Calculates the overlap between the volumes defined by two sets of points in cartesian space.

voloverlap(colsp1, colsp2, plot = FALSE, interactive = FALSE,
col = c("blue", "red", "darkgrey"), fill = FALSE, new = TRUE,
montecarlo = NULL, nsamp = NULL, psize = NULL, lwd = 1, ...)

## Arguments

colsp1, colsp2 (required) data frame, possibly a result from the colspace() function, containing values for the 'x', 'y' (and possibly 'z') coordinates as columns (labeled as such) logical. Should the volumes and points be plotted? (defaults to FALSE). This only works for tetrahedral colourspaces at the moment. logical. If TRUE, uses the rgl engine for interactive plotting; if FALSE then a static plot is generated. a vector of length 3 with the colours for (in order) the first volume, the second volume, and the overlap. logical. should the two volumes be filled in the plot? (defaults to FALSE) logical. Should a new plot window be called? If FALSE, volumes and their overlap are plotted over the current plot (defaults to TRUE). deprecated argument deprecated argument deprecated argument if plot = TRUE, sets the line width for volume grids. additional arguments passed to the plot. See vol()

## Value

Calculates the overlap between the volumes defined by two set of points in colourspace. The volume from the overlap is then given relative to:

• vsmallest the volume of the overlap divided by the smallest of that defined by the the two input sets of colour points. Thus, if one of the volumes is entirely contained within the other, this overlap will be vsmallest = 1.

• vboth the volume of the overlap divided by the combined volume of both input sets of colour points.

## Note

Stoddard & Stevens (2011) originally obtained the volume overlap through Monte Carlo simulations of points within the range of the volumes, and obtaining the frequency of simulated values that fall inside the volumes defined by both sets of colour points.

Stoddard & Stevens (2011) also return the value of the overlap relative to one of the volumes (in that case, the host species). However, for other applications this value may not be what one expects to obtain if (1) the two volumes differ considerably in size, or (2) one of the volumes is entirely contained within the other. For this reason, we also report the volume relative to the union of the two input volumes, which may be more adequate in most cases.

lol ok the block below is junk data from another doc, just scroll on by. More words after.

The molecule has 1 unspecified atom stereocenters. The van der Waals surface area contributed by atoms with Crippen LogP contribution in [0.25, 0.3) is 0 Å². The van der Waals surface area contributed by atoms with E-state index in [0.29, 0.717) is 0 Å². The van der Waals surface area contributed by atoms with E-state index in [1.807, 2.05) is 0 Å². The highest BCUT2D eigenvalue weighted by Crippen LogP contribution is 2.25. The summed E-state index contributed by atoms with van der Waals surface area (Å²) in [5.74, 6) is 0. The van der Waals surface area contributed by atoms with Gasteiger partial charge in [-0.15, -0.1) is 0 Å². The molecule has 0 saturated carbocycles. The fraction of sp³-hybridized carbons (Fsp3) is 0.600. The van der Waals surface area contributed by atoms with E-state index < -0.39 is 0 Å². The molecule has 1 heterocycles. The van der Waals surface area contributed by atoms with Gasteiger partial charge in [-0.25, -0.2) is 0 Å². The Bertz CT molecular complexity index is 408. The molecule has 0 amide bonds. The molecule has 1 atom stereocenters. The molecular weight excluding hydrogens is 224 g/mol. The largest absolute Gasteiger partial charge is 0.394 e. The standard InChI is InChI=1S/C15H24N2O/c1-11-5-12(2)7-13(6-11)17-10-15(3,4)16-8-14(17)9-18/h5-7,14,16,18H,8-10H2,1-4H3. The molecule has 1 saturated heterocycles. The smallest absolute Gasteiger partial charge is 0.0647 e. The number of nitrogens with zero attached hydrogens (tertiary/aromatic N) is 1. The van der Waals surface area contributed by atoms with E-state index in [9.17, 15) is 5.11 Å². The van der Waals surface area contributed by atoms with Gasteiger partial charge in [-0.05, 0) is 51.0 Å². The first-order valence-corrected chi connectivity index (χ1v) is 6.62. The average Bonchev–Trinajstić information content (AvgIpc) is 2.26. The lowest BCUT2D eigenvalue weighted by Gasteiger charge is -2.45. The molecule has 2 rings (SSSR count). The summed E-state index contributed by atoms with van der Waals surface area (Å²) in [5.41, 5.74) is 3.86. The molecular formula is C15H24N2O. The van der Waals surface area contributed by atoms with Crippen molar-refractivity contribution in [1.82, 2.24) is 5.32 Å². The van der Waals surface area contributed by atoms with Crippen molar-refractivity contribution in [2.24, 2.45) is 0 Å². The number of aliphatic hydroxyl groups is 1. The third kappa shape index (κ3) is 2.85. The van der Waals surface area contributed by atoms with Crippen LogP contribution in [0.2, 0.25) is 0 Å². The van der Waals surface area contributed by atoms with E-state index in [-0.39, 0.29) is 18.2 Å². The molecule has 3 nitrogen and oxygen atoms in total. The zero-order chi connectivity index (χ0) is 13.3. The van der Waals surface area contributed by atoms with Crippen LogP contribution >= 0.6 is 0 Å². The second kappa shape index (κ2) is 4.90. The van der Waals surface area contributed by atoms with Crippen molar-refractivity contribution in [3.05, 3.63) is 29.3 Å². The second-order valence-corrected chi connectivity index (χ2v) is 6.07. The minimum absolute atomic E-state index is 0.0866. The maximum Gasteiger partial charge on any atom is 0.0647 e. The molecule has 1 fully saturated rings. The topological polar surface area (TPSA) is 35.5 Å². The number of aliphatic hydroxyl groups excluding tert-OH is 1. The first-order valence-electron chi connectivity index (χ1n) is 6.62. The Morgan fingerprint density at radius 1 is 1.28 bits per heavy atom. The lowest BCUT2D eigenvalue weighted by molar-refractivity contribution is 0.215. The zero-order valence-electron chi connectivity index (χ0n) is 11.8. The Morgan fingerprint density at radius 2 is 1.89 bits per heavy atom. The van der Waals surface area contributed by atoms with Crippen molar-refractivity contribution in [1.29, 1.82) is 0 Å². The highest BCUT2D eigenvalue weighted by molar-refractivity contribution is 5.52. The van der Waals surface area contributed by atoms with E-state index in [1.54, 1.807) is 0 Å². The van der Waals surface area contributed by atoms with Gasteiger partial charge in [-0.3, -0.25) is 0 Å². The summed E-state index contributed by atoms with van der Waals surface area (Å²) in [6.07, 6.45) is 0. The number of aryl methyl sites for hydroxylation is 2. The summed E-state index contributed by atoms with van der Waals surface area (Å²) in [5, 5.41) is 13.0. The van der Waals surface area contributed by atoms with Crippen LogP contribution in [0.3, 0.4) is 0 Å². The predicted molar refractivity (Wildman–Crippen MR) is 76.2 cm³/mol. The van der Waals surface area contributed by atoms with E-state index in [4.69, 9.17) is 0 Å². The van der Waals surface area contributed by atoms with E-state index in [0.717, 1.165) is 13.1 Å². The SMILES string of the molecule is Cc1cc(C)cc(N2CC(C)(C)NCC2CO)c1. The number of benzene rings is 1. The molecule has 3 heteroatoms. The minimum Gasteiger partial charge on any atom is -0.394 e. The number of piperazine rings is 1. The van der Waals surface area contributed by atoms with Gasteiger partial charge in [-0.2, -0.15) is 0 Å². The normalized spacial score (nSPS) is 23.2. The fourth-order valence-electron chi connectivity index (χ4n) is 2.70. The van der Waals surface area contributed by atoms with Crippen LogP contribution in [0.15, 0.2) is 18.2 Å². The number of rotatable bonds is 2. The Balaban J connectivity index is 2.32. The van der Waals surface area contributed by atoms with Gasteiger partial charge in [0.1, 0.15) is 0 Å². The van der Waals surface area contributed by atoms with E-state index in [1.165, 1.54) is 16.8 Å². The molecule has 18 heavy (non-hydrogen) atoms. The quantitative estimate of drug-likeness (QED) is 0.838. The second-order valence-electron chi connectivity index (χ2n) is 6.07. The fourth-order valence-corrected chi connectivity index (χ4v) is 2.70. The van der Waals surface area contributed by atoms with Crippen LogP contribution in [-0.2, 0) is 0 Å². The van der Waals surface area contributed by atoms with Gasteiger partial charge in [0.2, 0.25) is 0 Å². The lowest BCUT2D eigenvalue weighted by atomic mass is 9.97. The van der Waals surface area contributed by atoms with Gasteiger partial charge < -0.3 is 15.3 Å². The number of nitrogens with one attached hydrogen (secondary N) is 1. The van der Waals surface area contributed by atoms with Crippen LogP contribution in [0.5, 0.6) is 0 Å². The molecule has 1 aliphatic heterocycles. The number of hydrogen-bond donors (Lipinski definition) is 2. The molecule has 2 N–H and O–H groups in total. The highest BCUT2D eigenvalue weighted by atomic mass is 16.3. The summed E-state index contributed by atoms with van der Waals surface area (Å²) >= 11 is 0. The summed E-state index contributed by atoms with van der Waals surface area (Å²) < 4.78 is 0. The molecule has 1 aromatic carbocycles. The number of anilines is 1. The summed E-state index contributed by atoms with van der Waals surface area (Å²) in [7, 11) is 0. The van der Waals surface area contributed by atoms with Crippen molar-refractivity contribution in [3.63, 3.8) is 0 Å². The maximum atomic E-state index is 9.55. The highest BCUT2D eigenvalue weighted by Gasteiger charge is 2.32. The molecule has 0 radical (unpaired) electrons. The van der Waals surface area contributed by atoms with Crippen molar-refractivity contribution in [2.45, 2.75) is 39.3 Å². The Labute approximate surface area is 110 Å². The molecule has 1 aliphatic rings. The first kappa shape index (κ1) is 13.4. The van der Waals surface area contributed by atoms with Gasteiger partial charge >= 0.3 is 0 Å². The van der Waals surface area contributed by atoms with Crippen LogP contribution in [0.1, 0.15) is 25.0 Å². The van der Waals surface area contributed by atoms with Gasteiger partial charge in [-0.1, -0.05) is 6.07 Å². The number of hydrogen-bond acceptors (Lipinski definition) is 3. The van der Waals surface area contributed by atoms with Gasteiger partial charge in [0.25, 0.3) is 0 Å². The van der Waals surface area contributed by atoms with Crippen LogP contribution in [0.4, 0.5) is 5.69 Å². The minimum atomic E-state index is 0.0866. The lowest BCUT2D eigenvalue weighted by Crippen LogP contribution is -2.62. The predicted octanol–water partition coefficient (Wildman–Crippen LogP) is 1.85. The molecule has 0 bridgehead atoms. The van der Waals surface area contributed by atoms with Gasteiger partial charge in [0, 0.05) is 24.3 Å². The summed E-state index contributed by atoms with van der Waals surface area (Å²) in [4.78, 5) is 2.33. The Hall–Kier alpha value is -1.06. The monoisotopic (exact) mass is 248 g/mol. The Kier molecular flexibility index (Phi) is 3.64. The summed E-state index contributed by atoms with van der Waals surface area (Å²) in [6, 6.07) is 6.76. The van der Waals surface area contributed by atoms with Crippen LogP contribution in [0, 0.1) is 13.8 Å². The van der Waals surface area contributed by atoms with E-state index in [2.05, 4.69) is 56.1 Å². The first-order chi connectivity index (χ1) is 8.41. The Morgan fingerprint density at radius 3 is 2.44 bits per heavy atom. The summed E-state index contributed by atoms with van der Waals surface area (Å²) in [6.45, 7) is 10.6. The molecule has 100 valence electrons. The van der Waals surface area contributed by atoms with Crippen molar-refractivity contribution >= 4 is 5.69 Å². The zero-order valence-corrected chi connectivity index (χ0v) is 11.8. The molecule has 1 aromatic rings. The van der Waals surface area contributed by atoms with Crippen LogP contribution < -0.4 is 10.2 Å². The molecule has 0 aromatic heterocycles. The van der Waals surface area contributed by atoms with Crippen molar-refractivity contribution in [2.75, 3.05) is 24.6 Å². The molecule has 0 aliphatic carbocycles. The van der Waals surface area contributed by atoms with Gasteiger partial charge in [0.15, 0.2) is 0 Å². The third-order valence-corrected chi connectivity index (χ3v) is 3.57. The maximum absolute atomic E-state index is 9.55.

## References

Stoddard, M. C., & Prum, R. O. (2008). Evolution of avian plumage color in a tetrahedral color space: A phylogenetic analysis of new world buntings. The American Naturalist, 171(6), 755-776.

Stoddard, M. C., & Stevens, M. (2011). Avian vision and the evolution of egg color mimicry in the common cuckoo. Evolution, 65(7), 2004-2013.

Maia, R., White, T. E., (2018) Comparing colors using visual models. Behavioral Ecology, ary017 doi: 10.1093/beheco/ary017

## Examples

data(sicalis)
tcs.sicalis.C <- subset(colspace(vismodel(sicalis)), "C")
tcs.sicalis.T <- subset(colspace(vismodel(sicalis)), "T")
tcs.sicalis.B <- subset(colspace(vismodel(sicalis)), "B")
voloverlap(tcs.sicalis.T, tcs.sicalis.B)#>           vol1         vol2   overlapvol vsmallest      vboth
#> 1 5.183721e-06 6.281511e-06 6.904074e-07 0.1331876 0.06407598voloverlap(tcs.sicalis.T, tcs.sicalis.C, plot = TRUE)#>           vol1         vol2 overlapvol vsmallest vboth
#> 1 5.183721e-06 4.739152e-06          0         0     0voloverlap(tcs.sicalis.T, tcs.sicalis.C, plot = TRUE, col = seq_len(3))#>           vol1         vol2 overlapvol vsmallest vboth
#> 1 5.183721e-06 4.739152e-06          0         0     0